100,000 signatures reached
Tell Justice Scalia: Apologize for your racist comments about the 14th Amendment
To: Supreme Court Justice Antonin Scalia
Apologize for your racist, out-of-touch comments on the 14th Amendment. Ignoring the history of prejudice that led to the passage of the amendment to protect freed slaves after the Civil War, as well as the intense discrimination that still exists today, is offensive and disrespectful toward all Americans who believe in equality and especially to African Americans and other people of color.
Why is this important?
On October 15, while hearing arguments on a Michigan voter initiative to ban affirmative action in college admissions, Supreme Court Justice Antonin Scalia dismissively stated that the 14th Amendment -- which was explicitly passed in the wake of the Civil War to establish citizenship and voting rights for former slaves -- doesn't protect "only the blacks."
Justice Scalia has a history of denigrating the rights of African-Americans, including contemptuously describing the landmark civil rights legislation known as the Voting Rights Act as the “perpetuation of racial entitlement.” That remark occasioned audible gasps in the usually staid courtroom where Supreme Court oral arguments are held.
As a person of color, I find these comments to be disgusting. His coded reference to “the blacks,” when put in context with his history of trying to legislate against people of color from the bench, is an ugly dog whistle with clear racial overtones.
After a long history of slavery and discrimination, in the wake of the Civil War the 14th Amendment was created in response to issues faced by former slaves and African Americans, particularly at the ballot box. Scalia's flippant remarks about the amendment disregard and disrespect the struggle of African Americans and other people of color to achieve equality in the United States -- a struggle that continues for us today.
Contrary to what Scalia seems to believe, prejudice still exists in this country. I know because I have seen it first hand. I've seen qualified people of color treated like they do not belong in professional and academic settings based purely on their race. Prejudice still ensures that I see very few people who look like me on in boardrooms and professional leadership roles. It still ensures that a far lower percentage of people of color attend college than their white counterparts. To dismissively suggest that "the blacks" don't face institutionalized prejudice that necessitates protection at the ballot box, in the workplace, in housing, our judicial system and virtually every aspect of American life is incredibly hurtful and offensive.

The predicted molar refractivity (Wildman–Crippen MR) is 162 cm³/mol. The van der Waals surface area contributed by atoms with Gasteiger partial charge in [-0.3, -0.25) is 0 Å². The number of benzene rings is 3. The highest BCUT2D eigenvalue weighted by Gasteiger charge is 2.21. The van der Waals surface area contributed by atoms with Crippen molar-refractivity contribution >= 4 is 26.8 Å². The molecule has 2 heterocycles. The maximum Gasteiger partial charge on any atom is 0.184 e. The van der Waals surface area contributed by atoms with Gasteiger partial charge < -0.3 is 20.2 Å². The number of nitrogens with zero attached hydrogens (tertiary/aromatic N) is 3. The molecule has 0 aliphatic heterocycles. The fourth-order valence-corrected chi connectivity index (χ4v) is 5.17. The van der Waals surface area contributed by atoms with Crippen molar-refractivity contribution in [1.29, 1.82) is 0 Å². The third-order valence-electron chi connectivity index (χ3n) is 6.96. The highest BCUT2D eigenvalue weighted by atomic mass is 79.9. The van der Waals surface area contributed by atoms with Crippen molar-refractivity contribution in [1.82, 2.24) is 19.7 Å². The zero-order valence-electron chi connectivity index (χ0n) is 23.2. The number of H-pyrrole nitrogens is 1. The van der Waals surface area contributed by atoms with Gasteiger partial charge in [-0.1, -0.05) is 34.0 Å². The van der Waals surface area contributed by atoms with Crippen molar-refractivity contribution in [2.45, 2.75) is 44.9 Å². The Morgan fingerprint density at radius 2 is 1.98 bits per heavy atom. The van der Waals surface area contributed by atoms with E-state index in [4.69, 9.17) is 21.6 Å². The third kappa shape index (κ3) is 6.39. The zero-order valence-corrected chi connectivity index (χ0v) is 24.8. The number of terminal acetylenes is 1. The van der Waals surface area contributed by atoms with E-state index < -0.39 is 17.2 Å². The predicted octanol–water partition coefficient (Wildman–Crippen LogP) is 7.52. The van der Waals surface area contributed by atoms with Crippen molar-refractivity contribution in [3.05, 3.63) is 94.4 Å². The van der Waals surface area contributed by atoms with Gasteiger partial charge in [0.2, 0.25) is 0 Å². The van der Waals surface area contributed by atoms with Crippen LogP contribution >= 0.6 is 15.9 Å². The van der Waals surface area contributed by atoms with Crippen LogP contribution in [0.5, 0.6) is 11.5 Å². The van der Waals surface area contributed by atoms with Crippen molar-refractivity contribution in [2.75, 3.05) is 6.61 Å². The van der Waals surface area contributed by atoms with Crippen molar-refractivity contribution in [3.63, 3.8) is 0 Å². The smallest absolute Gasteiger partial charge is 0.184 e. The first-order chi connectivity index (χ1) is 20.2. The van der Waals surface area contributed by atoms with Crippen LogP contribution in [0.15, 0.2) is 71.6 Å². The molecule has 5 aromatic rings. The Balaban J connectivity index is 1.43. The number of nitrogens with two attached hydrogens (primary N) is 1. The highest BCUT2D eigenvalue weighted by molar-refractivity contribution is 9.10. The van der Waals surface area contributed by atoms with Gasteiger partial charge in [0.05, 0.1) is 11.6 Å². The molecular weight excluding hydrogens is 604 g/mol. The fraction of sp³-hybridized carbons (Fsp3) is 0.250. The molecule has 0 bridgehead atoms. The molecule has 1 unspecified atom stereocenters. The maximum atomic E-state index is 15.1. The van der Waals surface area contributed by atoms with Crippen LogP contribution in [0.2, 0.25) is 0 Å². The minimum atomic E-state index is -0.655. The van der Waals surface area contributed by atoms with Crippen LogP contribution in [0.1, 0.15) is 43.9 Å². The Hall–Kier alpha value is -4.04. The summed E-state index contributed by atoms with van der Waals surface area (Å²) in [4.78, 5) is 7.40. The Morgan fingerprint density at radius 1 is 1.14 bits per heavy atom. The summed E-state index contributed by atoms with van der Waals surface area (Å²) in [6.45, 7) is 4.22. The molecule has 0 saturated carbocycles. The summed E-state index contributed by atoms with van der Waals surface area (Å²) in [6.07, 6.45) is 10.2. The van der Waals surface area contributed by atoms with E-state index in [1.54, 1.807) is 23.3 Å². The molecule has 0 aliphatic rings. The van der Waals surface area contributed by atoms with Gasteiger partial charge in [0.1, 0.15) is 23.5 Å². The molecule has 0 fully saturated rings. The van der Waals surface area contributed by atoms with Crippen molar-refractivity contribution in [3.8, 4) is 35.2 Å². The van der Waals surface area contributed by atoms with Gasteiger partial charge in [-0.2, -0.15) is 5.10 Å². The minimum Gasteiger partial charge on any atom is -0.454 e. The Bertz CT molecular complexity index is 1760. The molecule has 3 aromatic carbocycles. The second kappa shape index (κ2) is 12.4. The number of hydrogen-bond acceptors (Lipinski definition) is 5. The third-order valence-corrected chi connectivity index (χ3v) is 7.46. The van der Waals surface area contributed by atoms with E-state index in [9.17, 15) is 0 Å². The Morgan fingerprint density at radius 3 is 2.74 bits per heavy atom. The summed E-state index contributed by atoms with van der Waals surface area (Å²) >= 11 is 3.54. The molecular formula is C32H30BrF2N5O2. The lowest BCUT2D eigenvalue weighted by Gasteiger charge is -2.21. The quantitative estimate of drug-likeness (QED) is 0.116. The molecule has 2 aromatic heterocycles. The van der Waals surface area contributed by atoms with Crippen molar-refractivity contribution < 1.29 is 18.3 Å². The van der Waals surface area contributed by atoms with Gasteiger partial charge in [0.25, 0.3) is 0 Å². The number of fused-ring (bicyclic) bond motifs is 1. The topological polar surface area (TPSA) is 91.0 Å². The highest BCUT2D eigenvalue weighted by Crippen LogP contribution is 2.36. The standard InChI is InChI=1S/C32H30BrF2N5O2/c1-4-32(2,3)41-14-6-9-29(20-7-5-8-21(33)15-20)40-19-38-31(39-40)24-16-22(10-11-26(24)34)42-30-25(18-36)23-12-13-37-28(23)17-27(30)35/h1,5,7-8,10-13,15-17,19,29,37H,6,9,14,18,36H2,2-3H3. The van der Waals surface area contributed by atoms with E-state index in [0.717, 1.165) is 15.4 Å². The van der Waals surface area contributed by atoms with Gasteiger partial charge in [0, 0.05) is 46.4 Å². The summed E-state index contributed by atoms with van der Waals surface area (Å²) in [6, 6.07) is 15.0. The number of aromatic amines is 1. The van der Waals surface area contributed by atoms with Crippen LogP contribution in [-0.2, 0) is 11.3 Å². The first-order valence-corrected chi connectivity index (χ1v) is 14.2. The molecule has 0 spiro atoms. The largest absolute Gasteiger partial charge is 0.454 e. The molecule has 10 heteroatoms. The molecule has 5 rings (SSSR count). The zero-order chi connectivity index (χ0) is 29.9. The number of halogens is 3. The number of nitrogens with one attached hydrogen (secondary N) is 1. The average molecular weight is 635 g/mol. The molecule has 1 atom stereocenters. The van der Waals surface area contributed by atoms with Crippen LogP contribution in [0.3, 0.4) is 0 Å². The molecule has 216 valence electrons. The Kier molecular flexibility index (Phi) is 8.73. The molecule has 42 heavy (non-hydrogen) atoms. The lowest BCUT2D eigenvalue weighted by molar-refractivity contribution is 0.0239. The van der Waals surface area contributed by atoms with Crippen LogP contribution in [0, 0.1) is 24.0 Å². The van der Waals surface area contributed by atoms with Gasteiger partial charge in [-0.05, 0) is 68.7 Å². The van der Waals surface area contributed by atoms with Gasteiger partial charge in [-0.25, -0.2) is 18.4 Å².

Scalia has a history of ignoring the reality that racism continues to exist. If we ignore his comments -- some that are blatantly racist and others that may be coded, dog whistle politics that may sound reasonable to some groups but send a very clear signal of hostility to minorities -- they will gain credence in the rest of society, and be used to justify future discrimination. But if we speak out now and demand an apology, we can show that the discrimination and disregard he promotes will not be tolerated by civil society.
Sign my petition now and demand Scalia apologize for his foul remarks and disregard for African Americans.
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